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The Palestinian Territories came under Israeli occupation in 1967. Since then the situation has worsened by violent conflicts and battles between Israelis and Palestinians. According to OCHA 42% of the Palestinian population in Gaza and on the West Bank has depended on humanitarian aid since 2015. The vast majority are denied basic human rights such as free movement, work, basic services, and personal freedom.

The World Bank estimates that 25% of Palestinians live below the poverty line. If you subtract the large number of people who depend on food and financial aid from the UN, the poverty rates would most likely double.

Our investigation in the West Bank in 2014 showed that 45% of the tested children between the ages of 6-12 suffered from toothache, and on average each child had 1.6 teeth with caries all the way to the nerve.

Palestinian children consume a huge amount of sugar, unhealthy snacks, and sugary drinks daily. Dental health is not a priority for the average Palestinian family with many of them lacking knowledge about the consequences of bad dental hygiene. The poor financial situation is making it impossible to pay for treatment once the tooth ache sets in.

In addition, the geographical barriers resulting from the conflict with Israel is cutting people off from access to dental clinics. With dental clinics often located in bigger cities, the rural population is mostly cut off from treatment.

The development project in Palestine is scheduled to run for 2½ years. It includes 29 schools with a total of 7,500 children from the ages of 6-12 years. The schools are located in the most marginalised areas of the occupied West Bank; Bethlehem and Hebron.

The purpose of the project is to improve the dental health of vulnerable children and to increase their access to dental care. This is done in order to easy their tooth aches and improve their wellbeing. With less tooth ache they can focus on school and they are given better life possibilities.

Through daily toothbrushing programmes the knowledge of dental care is spreading and strengthened in the communities – and especially in the schools. Teachers, volunteers and local health staff gain knowledge about dental health and they learn how to treat and prevent infections and dental diseases.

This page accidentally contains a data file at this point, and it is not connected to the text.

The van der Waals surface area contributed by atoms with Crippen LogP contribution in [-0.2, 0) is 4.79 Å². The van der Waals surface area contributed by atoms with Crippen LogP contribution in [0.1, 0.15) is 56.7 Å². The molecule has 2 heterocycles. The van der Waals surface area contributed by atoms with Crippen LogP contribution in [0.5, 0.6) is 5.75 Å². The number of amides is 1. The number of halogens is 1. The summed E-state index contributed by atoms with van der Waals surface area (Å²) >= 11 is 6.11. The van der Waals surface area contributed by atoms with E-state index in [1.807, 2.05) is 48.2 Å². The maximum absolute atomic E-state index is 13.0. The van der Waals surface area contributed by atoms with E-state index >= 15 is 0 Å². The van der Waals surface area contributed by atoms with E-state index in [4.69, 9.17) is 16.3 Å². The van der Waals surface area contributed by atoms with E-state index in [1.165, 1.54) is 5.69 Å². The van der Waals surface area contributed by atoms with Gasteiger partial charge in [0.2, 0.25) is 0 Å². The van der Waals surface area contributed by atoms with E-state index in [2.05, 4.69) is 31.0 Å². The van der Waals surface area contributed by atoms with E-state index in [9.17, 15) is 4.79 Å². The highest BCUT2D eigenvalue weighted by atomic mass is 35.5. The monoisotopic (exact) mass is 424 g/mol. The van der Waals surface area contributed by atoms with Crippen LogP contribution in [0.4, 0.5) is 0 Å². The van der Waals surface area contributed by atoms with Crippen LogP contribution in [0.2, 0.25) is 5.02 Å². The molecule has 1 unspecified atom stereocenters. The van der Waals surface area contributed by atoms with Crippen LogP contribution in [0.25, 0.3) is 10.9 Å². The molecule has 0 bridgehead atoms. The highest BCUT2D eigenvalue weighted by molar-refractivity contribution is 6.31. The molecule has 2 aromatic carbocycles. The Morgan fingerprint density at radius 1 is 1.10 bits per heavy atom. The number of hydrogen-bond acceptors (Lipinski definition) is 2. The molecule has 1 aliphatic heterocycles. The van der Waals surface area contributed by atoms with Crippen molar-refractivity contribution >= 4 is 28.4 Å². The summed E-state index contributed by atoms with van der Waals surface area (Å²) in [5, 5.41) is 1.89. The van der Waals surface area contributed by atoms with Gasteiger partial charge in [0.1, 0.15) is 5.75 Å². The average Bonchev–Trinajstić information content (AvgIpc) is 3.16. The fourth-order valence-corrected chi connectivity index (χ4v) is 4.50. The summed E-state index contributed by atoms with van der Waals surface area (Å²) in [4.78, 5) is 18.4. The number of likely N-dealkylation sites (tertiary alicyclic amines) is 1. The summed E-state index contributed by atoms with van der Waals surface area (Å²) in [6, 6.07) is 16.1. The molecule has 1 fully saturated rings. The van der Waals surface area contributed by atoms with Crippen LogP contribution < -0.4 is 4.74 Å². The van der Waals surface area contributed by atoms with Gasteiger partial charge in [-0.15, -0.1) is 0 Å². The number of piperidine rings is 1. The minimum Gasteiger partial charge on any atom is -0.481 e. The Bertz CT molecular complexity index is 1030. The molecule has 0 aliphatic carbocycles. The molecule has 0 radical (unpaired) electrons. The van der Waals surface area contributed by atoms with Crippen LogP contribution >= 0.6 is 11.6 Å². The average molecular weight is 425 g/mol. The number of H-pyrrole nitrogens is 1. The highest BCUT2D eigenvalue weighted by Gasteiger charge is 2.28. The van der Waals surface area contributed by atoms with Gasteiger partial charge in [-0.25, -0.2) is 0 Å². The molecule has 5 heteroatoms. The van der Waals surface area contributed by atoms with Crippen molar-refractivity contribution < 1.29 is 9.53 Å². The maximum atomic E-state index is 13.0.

Besides the work with the schools, TUG works on a political level advocating for school based dental programmes at both regional and national level. The existing health strategy in Palestine focus on diagnosis and treatment and less on preventive dental care, education, and knowledge of dental health. We demonstrate how the Palestinian authorities can make better use of the scarce resources by prioritising prevention in their health strategy.

The project is called ASMA – an Arabic abbreviation for “Healthy Teeth, Better Future”. It is funded by a Danida grant from CISU. The project is run in collaboration with the Palestinian Medical Relief Society (PMRS), a nationwide, Palestinian Health NGO with 30 years of experience. PMRS helps about 1.5 million Palestinians each year towards better health in the West Bank and Gaza Strip.

We educate school teachers to conduct the daily toothbrushing programmes at their schools.

We also train local healthcare professionals, dentists, and dental students in school-based prevention of dental disease. 

The goal is to demonstrate to the Palestinian authorities how much there is to gain by prioritising prevention in the national health strategy.

As part of our development project in Palestine we send out two dental missions a year. The volunteers provide emergency treatment and teach the school children about toothbrushing and dental health.



less children has tooth ache on our project schools


less children suffers from gingivitis


less absence from school

Do you want to go on a dental mission?